Thor also had some special items that helped him out in battle. His hammer, Mjolnir, iron belt and gauntlet gloves. The hammer never missed its target, and always returns to Thor after it has been thrown, like a boomerang. The iron belt gives Thor the strength needed to throw the heavy hammer; and the gloves give him the strength in his wrists to catch the hammer when it returns to him. Thor was very prepared for physical combat. Hammer amulets (representing Thor) were widely popular throughout Scandinavia. Scads of them have been found in archeological digs. This proves how beloved by the Vikings he was.
Also, in later years of the Viking period, during Thor’s “prime”, he was at the center of monuments, bearing images of him, Odin, as well as Frey. One of the best things about Thor, at least in the minds of the Viking people, is that there were never human sacrifices given to him. At least there were never any records hinting at it. He was a kind god, and protected his people in all of the myths about him. Sacrifices of animals and valuable objects (weapons, jewelry, especially fancy tools) were given to him in times of danger from famine or plague. This proves the people’s trust in his kindheartedness. The third most popular god was Frey.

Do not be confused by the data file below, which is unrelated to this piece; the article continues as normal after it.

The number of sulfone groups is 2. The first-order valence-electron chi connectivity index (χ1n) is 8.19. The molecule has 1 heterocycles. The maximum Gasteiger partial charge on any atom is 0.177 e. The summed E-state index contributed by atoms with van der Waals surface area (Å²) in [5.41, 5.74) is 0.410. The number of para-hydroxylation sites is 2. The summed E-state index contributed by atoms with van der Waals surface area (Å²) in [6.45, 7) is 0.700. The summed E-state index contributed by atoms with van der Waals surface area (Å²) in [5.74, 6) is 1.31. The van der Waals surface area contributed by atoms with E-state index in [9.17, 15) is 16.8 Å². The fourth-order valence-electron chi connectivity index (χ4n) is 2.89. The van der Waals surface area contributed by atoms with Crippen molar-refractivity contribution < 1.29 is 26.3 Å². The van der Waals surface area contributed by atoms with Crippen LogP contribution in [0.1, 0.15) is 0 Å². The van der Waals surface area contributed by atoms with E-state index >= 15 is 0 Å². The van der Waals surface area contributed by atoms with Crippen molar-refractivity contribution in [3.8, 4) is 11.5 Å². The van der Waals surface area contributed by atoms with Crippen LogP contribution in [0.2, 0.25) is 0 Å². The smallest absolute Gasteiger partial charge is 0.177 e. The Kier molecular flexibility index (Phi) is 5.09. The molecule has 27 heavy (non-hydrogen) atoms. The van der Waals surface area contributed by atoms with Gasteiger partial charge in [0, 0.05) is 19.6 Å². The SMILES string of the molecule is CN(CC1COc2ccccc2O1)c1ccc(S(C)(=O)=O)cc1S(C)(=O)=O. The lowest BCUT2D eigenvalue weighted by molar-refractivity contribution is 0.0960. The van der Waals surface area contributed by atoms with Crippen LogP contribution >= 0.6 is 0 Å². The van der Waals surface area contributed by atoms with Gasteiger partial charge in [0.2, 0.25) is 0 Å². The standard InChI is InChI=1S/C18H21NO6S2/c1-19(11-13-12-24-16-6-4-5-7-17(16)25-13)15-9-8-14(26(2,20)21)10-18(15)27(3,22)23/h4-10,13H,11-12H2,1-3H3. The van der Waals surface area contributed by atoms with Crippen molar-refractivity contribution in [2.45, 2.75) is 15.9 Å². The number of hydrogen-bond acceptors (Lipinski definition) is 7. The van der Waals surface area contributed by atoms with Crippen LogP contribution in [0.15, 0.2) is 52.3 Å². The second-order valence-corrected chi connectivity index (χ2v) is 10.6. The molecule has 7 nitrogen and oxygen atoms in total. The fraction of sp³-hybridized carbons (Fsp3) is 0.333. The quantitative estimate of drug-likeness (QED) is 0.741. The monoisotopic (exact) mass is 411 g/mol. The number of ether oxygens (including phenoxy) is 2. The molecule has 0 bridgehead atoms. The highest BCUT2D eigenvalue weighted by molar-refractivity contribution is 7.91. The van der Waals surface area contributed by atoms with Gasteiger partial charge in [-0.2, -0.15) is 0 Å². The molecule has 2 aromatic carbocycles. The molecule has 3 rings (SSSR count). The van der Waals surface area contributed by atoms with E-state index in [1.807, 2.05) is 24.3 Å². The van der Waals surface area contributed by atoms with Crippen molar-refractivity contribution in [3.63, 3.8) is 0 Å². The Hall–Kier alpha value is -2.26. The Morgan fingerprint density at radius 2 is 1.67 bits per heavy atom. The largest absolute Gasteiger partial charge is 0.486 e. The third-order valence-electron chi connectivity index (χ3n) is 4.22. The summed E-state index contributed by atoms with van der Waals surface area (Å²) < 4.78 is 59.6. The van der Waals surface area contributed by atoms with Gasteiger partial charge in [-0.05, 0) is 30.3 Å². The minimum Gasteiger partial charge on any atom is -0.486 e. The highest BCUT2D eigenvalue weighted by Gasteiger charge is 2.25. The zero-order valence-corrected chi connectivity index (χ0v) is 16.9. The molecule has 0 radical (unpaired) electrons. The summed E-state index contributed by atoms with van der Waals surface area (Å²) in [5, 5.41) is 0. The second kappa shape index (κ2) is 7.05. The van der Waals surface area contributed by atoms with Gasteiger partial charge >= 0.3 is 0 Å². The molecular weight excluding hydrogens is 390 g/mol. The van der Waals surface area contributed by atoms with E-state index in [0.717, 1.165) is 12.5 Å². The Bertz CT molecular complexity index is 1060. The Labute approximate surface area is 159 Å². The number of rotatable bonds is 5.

He was the god of fertility. Actually the only know male god of fertility. Sacrifices were made to him at weddings to promote the fertility of the couple. Being a god of fertility also made him the “ecology god”, which made him god of meadows, farming, fisheries, and food in general. Since his father is Niord, the sea god, Frey has some power over the sea as well. Because of this position, he became the god of ship builders too. His magically special object is a ship. It can shrink and be folded up so that he can carry it around in his pocket. But still be large enough, when unfolded, to carry all of the gods.